COS 226

Programming Assignment


Create a symbol-table data type whose keys are two-dimensional points. Use a 2d-tree to support efficient range search (find all of the points contained in a query rectangle) and nearest-neighbor search (find a closest point to a query point). 2d-trees have numerous applications, ranging from classifying astronomical objects and computer animation to speeding up neural networks and data mining.

Range search and k-nearest neighbor

Geometric primitives. To get started, use the following geometric primitives for points and axis-aligned rectangles in the plane.

Geometric primitives
Do not modify these data types.

Brute-force implementation. Write a mutable data type that represents a symbol table whose keys are two-dimensional points, by implementing the following API:

public class PointST<Value> {
   public         PointST()                             // construct an empty symbol table of points 
   public           boolean isEmpty()                   // is the symbol table empty? 
   public               int size()                      // number of points 
   public              void put(Point2D p, Value val)   // associate the value val with point p
   public             Value get(Point2D p)              // value associated with point p 
   public           boolean contains(Point2D p)         // does the symbol table contain point p? 
   public Iterable<Point2D> points()                    // all points in the symbol table 
   public Iterable<Point2D> range(RectHV rect)          // all points that are inside the rectangle (or on the boundary) 
   public           Point2D nearest(Point2D p)          // a nearest neighbor of point p; null if the symbol table is empty 

   public static void main(String[] args)               // unit testing (required)

Implementation requirements.  You must use either RedBlackBST or java.util.TreeMap; do not implement your own red–black BST.

Corner cases.  Throw a java.lang.IllegalArgumentException if any argument is null.

Unit testing.  Your main() method must call each public constructor and method directly and help verify that they work as prescribed (e.g., by printing results to standard output).

Performance requirements.  In the worst case, your implementation must support size() in constant time; put(), get() and contains() in time proportional log n; and points(), nearest(), and range() in time proportional to n, where n is the number of points in the symbol table.

2d-tree implementation. Write a mutable data type that uses a 2d-tree to implement the same API (but renaming PointST to KdTreeST). A 2d-tree is a generalization of a BST to two-dimensional keys. The idea is to build a BST with points in the nodes, using the x- and y-coordinates of the points as keys in strictly alternating sequence, starting with the x-coordinates.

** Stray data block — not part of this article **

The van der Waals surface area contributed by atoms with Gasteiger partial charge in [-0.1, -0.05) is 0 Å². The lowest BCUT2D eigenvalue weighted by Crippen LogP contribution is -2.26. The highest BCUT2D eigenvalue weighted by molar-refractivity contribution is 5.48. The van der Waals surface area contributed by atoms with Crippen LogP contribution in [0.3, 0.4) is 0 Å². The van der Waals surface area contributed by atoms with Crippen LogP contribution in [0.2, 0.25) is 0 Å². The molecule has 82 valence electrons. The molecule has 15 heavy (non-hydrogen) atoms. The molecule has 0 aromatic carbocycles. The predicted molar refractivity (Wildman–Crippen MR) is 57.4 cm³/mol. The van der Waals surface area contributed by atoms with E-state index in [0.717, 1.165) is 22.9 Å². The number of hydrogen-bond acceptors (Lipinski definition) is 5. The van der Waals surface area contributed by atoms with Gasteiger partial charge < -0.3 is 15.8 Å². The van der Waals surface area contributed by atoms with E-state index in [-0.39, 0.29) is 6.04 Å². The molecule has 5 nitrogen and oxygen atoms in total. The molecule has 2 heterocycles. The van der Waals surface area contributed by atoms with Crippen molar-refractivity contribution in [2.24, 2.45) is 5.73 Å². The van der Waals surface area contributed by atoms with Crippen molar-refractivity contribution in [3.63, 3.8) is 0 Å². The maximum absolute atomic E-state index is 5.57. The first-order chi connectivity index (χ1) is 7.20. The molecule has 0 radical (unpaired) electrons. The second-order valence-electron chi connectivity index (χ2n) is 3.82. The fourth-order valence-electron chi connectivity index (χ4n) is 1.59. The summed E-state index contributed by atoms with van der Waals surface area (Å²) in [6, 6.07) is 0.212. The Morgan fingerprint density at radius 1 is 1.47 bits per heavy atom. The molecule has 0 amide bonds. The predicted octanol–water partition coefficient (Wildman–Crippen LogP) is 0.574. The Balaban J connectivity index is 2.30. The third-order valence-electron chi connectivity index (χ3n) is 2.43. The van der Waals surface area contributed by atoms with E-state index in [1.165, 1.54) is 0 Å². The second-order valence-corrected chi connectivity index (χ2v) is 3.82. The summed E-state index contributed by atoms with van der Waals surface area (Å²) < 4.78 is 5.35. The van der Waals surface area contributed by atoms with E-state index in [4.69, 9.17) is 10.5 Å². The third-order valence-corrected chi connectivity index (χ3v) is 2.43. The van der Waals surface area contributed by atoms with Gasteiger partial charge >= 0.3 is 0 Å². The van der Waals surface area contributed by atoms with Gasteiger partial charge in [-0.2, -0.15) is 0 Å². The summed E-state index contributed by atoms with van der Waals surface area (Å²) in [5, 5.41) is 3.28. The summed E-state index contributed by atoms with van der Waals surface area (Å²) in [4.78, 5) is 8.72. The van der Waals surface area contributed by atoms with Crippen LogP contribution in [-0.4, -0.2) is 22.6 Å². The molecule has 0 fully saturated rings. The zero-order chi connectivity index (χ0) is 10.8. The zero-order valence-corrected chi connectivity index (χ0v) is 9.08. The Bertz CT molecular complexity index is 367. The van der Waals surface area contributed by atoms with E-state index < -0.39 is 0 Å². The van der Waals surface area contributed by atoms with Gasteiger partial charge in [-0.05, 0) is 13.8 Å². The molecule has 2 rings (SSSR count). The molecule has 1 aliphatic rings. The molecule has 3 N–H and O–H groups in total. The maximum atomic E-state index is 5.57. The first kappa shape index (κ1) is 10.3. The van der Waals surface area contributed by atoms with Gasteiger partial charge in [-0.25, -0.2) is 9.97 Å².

Insert (0.7, 0.2)  

insert (0.7, 0.2)
  Insert (0.5, 0.4)  

insert (0.5, 0.4)
  Insert (0.2, 0.3)  

insert (0.2, 0.3)
  Insert (0.4, 0.7)  

insert (0.4, 0.7)
  Insert (0.9, 0.6)  

insert (0.9, 0.6)
Insert (0.7, 0.2)
Insert (0.5, 0.4)
Insert (0.2, 0.3)
Insert (0.4, 0.7)
Insert (0.9, 0.6)

The prime advantage of a 2d-tree over a BST is that it supports efficient implementation of range search and nearest-neighbor search. Each node corresponds to an axis-aligned rectangle, which encloses all of the points in its subtree. The root corresponds to the entire plane [(−∞, −∞), (+∞, +∞ )]; the left and right children of the root correspond to the two rectangles split by the x-coordinate of the point at the root; and so forth.

Clients.  You may use the following two interactive client programs to test and debug your code.

Analysis of running time. Analyze the effectiveness of your approach to this problem by estimating how many many nearest-neighbor searches per second that each of your two implementations can perform for input100K.txt (100,000 points) and input1M.txt (1 million points), where the query points are uniformly random points in the unit square. (Count only the time for the nearest-neighbor searches, not the time to read and insert the points.)

Challenge for the bored.  Add the following method to

public Iterable<Point2D> nearest(Point2D p, int k)
This method returns the k points that are closest to the query point (in any order); return all n points in the data structure if nk. It must do this in an efficient manner, i.e. using the technique from kd-tree nearest neighbor search, not from brute force. Once you’ve completed this class, you’ll be able to run (which depends upon both and Behold their flocking majesty.

Submission.  Submit only and We will supply algs4.jar. Your may not call library functions except those in those in java.lang, java.util, and algs4.jar. Finally, submit a readme.txt file and answer the questions.

This assignment was developed by Kevin Wayne, with boid simulation by Josh Hug.